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Mol Oncol. 2015 May;9(5):967-96. doi: 10.1016/j.molonc.2014.09.011. Epub 2014 Oct 18.

Next-generation clinical trials: Novel strategies to address the challenge of tumor molecular heterogeneity.

Author information

1
University of Chicago Medical Center, Department of Medicine, Section of Hematology & Oncology, 5841 S. Maryland Avenue, MC2115, Chicago, IL 60637, USA. Electronic address: dcatenac@medicine.bsd.uchicago.edu.

Abstract

The promise of 'personalized cancer care' with therapies toward specific molecular aberrations has potential to improve outcomes. However, there is recognized heterogeneity within any given tumor-type from patient to patient (inter-patient heterogeneity), and within an individual (intra-patient heterogeneity) as demonstrated by molecular evolution through space (primary tumor to metastasis) and time (after therapy). These issues have become hurdles to advancing cancer treatment outcomes with novel molecularly targeted agents. Classic trial design paradigms are challenged by heterogeneity, as they are unable to test targeted therapeutics against low frequency genomic 'oncogenic driver' aberrations with adequate power. Usual accrual difficulties to clinical trials are exacerbated by low frequencies of any given molecular driver. To address these challenges, there is need for innovative clinical trial designs and strategies implementing novel diagnostic biomarker technologies to account for inter-patient molecular diversity and scarce tissue for analysis. Importantly, there is also need for pre-defined treatment priority algorithms given numerous aberrations commonly observed within any one individual sample. Access to multiple available therapeutic agents simultaneously is crucial. Finally intra-patient heterogeneity through time may be addressed by serial biomarker assessment at the time of tumor progression. This report discusses various 'next-generation' biomarker-driven trial designs and their potentials and limitations to tackle these recognized molecular heterogeneity challenges. Regulatory hurdles, with respect to drug and companion diagnostic development and approval, are considered. Focus is on the 'Expansion Platform Design Types I and II', the latter demonstrated with a first example, 'PANGEA: Personalized Anti-Neoplastics for Gastro-Esophageal Adenocarcinoma'. Applying integral medium-throughput genomic and proteomic assays along with a practical biomarker assessment and treatment algorithm, 'PANGEA' attempts to address the problem of heterogeneity towards successful implementation of molecularly targeted therapies.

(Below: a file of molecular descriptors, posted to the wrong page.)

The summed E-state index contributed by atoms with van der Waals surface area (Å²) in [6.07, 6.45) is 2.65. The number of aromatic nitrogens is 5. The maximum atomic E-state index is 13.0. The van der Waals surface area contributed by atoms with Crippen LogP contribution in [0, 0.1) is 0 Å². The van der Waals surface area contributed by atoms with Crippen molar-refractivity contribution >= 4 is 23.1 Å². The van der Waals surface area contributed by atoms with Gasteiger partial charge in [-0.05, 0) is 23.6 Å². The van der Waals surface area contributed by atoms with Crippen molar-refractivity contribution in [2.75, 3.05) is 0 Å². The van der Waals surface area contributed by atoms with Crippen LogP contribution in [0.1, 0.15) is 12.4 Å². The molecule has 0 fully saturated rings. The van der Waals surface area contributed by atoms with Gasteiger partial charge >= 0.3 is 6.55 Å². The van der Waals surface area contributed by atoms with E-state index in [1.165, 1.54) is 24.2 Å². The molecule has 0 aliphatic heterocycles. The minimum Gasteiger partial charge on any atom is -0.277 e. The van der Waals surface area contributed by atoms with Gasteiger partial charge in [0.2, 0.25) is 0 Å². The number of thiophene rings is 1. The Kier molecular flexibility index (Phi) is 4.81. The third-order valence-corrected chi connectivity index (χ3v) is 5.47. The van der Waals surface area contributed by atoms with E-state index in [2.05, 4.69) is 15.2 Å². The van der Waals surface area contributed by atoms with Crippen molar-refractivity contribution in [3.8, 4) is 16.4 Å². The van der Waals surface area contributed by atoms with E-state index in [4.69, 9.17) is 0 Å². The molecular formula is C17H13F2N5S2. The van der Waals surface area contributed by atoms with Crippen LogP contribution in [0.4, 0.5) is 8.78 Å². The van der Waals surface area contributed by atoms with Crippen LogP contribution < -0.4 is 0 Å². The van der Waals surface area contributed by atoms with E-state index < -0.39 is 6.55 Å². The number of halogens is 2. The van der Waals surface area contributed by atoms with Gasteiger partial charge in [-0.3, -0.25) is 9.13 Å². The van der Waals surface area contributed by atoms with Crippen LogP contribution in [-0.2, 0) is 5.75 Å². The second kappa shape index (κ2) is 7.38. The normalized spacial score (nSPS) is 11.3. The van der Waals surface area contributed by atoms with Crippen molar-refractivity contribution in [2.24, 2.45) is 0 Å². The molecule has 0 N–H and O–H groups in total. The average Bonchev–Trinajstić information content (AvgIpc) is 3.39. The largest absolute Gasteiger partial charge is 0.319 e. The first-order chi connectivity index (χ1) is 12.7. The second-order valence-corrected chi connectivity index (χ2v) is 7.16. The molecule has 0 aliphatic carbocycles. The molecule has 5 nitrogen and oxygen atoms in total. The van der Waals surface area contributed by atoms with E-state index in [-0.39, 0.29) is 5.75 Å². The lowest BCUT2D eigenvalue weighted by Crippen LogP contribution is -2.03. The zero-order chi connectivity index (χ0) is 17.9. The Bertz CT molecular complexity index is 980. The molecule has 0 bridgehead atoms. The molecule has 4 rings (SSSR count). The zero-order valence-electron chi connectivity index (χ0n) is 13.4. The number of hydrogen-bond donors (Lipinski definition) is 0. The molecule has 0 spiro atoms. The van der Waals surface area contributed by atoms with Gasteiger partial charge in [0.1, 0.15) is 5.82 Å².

KEYWORDS:

Esophagogastric cancer; Esophagus cancer; Expansion Platform Designs; Gastric cancer; Gastroesophageal cancer; Inter-patient heterogeneity; Intra-patient heterogeneity; Molecular heterogeneity; Next-generation clinical trials; PANGEA

PMID:
25557400
PMCID:
PMC4402102
DOI:
10.1016/j.molonc.2014.09.011
[Indexed for MEDLINE]
Free PMC Article

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